On the other hand, the sheer amazement of being able to lift a fourty-five-pound barbell in an overhead press when just a few months before I was working really hard in physical therapy to be able to raise that arm higher than my shoulder… this is pretty cool. And my knees hurt less, and I’m not limping at all unless the weather changes rapidly!

The first couple weeks were a blur of “just take me out behind the barn and shoot me” feeling on the lifting days (much less when working a shift after lifting weights in the morning. Whose stupid idea was that? Oh. Mine. Carry on!) But since then, I’ve started to find that I’m sucking down less caffeine, and skipping the painkillers I needed before to make it through each day… My concentration is improved, as is my ability to squeeze extra tasks into the day. Peter’s starting to find that he’s not feeling as mentally exhausted in the evenings, and is able to get extra hours of writing time in! (His take on it is here:

There really is something to this “sound mind in a sound body” thing.

To those of you who can become or stay active, look at me as a warning, and stay strong and healthy! (Try to avoid falling on wet tile, too. No good comes of bodyslamming the earth!) What do you do to stay fit?

And if you want to read about a couple active youngsters on a colony world, and the trouble they get into when they discover ruins that neither the humans nor the local natives knew about, check out Alma Boykin’s Shikari!

Adventure, daring-do, and dogs! ..and homework. Lost cities, alien politics! …and an older sister who knows just what Rigi “ought” to wear. Best friends, awesome uncle, and alien allies! …and stupid bully at school. Shikari!

Excerpt Here:
Buy it here!

Guest Post: Selling myself in different venues

Everyone welcome fellow Indie Author Christopher Woods! He’s had a rough week, but as you’ll see, it was in a good cause. I am also disappointed I didn’t get to hang out with him and sell books, but there will be other times (We must chat about cons, soon). He’s been, as you’ll see, exploring non-traditional outlets for sales. Although I still say that selling yourself has a funny connotation, Chris!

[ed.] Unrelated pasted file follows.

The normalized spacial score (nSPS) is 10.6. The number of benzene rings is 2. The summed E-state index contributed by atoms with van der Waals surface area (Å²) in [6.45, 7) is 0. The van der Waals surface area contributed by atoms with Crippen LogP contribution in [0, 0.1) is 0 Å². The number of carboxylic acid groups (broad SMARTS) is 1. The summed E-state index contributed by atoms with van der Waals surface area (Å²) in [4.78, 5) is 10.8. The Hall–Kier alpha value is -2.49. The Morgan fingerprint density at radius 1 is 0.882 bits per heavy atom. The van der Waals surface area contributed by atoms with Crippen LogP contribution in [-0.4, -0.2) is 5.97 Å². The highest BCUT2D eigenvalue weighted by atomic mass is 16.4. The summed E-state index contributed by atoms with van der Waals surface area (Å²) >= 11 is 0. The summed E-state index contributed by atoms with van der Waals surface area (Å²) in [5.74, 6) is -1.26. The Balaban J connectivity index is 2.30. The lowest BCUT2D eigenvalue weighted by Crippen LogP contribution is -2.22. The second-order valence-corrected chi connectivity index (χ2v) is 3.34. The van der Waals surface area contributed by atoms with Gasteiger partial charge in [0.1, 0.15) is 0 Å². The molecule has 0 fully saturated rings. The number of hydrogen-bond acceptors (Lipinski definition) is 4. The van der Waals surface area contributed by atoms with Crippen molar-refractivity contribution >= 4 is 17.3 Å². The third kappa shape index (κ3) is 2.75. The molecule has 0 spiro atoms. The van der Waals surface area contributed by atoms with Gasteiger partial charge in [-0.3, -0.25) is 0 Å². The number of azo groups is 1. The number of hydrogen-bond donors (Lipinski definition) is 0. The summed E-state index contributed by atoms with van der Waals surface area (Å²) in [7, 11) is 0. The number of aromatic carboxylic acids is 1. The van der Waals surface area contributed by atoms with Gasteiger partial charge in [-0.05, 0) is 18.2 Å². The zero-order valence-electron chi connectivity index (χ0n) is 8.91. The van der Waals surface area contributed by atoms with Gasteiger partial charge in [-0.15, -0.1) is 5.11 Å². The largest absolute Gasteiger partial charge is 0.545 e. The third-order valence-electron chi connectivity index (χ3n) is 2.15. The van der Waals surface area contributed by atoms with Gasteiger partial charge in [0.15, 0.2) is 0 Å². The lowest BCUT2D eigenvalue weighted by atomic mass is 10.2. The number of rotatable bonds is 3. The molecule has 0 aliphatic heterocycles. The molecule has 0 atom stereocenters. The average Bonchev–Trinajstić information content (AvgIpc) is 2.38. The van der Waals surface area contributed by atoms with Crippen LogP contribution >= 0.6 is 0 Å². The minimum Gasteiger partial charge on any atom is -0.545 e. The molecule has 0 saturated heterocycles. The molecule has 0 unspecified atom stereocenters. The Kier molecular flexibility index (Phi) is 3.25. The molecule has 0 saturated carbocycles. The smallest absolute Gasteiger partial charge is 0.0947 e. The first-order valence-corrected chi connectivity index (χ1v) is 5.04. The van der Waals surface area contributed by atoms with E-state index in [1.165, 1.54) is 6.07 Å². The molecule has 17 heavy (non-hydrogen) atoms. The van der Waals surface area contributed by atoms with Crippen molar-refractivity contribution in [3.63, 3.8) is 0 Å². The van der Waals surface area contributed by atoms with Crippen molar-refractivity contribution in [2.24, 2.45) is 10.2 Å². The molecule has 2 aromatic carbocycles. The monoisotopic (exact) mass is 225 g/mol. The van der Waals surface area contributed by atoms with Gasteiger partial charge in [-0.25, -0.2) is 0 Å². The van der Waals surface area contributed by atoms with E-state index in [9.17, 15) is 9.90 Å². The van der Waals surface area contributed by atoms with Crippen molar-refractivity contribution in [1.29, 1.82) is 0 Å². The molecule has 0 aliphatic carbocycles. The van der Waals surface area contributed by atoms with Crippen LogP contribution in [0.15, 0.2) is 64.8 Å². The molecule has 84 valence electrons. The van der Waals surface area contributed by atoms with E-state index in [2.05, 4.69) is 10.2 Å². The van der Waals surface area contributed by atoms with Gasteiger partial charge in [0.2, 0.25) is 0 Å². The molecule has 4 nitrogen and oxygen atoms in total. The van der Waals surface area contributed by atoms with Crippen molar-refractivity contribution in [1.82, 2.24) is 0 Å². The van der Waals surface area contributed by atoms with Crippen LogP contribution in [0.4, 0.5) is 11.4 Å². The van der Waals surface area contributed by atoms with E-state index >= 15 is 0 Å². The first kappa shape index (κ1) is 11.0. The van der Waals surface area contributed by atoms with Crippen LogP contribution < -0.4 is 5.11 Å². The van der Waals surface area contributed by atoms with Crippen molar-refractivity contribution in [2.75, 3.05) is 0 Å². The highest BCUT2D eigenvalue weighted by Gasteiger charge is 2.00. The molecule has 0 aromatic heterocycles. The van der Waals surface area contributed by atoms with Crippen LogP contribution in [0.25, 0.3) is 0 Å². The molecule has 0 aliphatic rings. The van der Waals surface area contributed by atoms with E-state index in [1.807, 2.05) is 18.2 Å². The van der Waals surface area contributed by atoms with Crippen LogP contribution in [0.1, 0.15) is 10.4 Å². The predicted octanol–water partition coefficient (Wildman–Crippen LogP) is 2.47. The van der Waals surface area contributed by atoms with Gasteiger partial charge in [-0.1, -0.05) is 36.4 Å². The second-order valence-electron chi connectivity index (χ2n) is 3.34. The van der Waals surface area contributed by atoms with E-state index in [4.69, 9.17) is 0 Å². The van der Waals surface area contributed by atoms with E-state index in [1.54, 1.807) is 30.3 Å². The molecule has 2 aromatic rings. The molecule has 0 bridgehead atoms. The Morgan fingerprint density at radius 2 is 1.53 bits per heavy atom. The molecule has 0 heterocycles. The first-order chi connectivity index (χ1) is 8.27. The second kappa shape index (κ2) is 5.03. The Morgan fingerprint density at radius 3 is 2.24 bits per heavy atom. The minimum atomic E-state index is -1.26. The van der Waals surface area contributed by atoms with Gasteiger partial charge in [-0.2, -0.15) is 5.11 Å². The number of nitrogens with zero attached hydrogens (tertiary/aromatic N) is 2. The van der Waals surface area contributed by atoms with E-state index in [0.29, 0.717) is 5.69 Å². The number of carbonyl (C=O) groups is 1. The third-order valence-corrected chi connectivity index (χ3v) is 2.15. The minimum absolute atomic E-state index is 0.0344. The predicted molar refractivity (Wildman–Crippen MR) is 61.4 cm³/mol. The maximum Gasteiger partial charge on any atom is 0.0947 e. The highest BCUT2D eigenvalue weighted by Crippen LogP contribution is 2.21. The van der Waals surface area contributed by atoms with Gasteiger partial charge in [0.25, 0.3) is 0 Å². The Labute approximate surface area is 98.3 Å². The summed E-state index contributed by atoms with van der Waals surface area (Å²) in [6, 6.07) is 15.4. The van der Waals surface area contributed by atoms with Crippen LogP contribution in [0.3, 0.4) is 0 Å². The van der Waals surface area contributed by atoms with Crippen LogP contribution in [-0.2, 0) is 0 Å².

soulguardWhere can a person set up and successfully sell their books? This is a question a lot of self-published authors must ask. The answer is complicated. There are the Sci-Fi conventions which are the regular spots a self-published author will find fans of their work, provided they write Science Fiction or Fantasy. For those who write in other genres there are conventions for them as well, but I write Sci-Fi/Fantasy so that’s all I can speak about at the moment.

I’ve done a few different things over the last couple of years since publishing my first novel, Soulguard, in September of 2014. I set up in a Home Depot where I used to work, which sounds odd but I sold about fifteen books. I’ve done a couple of rallies at libraries with varied success. And I’ve done a few conventions, including HonorCon, LibertyCon, and Fanboy Expo. HonorCon had the best results in physical sales, thirty books.

The newest venue I decided to try was the Tennessee Valley Fair in Knoxville, TN. I rented booth space there and offered to share the booth with local authors, including Cedar Sanderson, who wanted me to post about the results of using the fair as a venue for book selling. Unfortunately, Cedar had an accident on her way down to join me and was unable to participate. Thank God she and her First Reader were unharmed. I was a little disappointed that they couldn’t make it, as I was looking forward to meeting Sanford, and having a little time in the booth to talk to both of them. Something for another day, I suppose.

Now to the fair. I’m sure most of you have been to a fair at some point. It’s loud, it’s crowded, and it’s hard for an introvert to cope with honestly. But the Tennessee Valley Fair was a place where over a hundred thousand people go thru a ten day span. With that many people coming through, there would have to be some readers. There were. Over the ten days, I sold about fifty books, both hardback and paperback.

Most of us know that physical sales are just a small part of our reasons to set up in the conventions. We have cards, bookmarks, and gifts. All of these are ways we put our names in front of many people. Along with my fifty book sales, I gave out close to eight hundred bookmarks to interested parties, as well as five hundred business cards. Whether these pan out over the next few months is still to be discovered.

There were a few things I discovered as I sat in the booth and watched people. First the placement of my booth was not bad. The air conditioned building I was set up in has two places where the bathrooms are located. One end has the ladies downstairs and the gents upstairs, directly above. The other end is just the opposite. Now, that made things inconvenient for my trips to the bathroom since my booth was right in front of the ladies room and I had to climb the stairs every time I had to go. But I realized about two days in that almost every woman who attends that Fair comes into the air conditioned building and uses that bathroom. Every man who accompanies them waits just outside and right in front of my booth. So most of the folks who attend would see my banner. This generated some of the sales I made.